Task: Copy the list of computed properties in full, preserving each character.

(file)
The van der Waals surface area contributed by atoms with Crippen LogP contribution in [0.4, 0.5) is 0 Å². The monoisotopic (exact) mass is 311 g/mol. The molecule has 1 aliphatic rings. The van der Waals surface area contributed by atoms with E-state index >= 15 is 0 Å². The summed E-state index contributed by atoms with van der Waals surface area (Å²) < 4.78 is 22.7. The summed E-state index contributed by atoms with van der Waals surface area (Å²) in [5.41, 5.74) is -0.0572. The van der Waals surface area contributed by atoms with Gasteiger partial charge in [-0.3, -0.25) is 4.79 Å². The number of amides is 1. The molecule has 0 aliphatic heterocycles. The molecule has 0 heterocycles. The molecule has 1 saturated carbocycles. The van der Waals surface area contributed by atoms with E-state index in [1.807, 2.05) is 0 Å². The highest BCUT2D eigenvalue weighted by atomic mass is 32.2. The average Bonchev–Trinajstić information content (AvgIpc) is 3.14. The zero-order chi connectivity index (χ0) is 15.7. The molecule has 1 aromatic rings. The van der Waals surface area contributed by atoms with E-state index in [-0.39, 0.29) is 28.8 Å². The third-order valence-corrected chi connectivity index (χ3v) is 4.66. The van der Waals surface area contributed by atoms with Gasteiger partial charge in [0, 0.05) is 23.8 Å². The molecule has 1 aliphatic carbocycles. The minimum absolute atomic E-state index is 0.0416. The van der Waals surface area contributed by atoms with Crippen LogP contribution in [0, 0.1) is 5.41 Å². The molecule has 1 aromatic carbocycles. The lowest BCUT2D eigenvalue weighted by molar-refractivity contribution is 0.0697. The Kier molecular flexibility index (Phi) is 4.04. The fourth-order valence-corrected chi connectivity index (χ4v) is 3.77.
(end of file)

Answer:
The van der Waals surface area contributed by atoms with Crippen LogP contribution in [0.4, 0.5) is 0 Å². The monoisotopic (exact) mass is 311 g/mol. The molecule has 1 aliphatic rings. The van der Waals surface area contributed by atoms with E-state index >= 15 is 0 Å². The summed E-state index contributed by atoms with van der Waals surface area (Å²) < 4.78 is 22.7. The summed E-state index contributed by atoms with van der Waals surface area (Å²) in [5.41, 5.74) is -0.0572. The van der Waals surface area contributed by atoms with Gasteiger partial charge in [-0.3, -0.25) is 4.79 Å². The number of amides is 1. The molecule has 0 aliphatic heterocycles. The molecule has 0 heterocycles. The molecule has 1 saturated carbocycles. The van der Waals surface area contributed by atoms with E-state index in [1.807, 2.05) is 0 Å². The highest BCUT2D eigenvalue weighted by atomic mass is 32.2. The average Bonchev–Trinajstić information content (AvgIpc) is 3.14. The zero-order chi connectivity index (χ0) is 15.7. The molecule has 1 aromatic rings. The van der Waals surface area contributed by atoms with E-state index in [-0.39, 0.29) is 28.8 Å². The third-order valence-corrected chi connectivity index (χ3v) is 4.66. The van der Waals surface area contributed by atoms with Gasteiger partial charge in [0, 0.05) is 23.8 Å². The molecule has 1 aliphatic carbocycles. The minimum absolute atomic E-state index is 0.0416. The van der Waals surface area contributed by atoms with Crippen LogP contribution in [0, 0.1) is 5.41 Å². The molecule has 1 aromatic carbocycles. The lowest BCUT2D eigenvalue weighted by molar-refractivity contribution is 0.0697. The Kier molecular flexibility index (Phi) is 4.04. The fourth-order valence-corrected chi connectivity index (χ4v) is 3.77.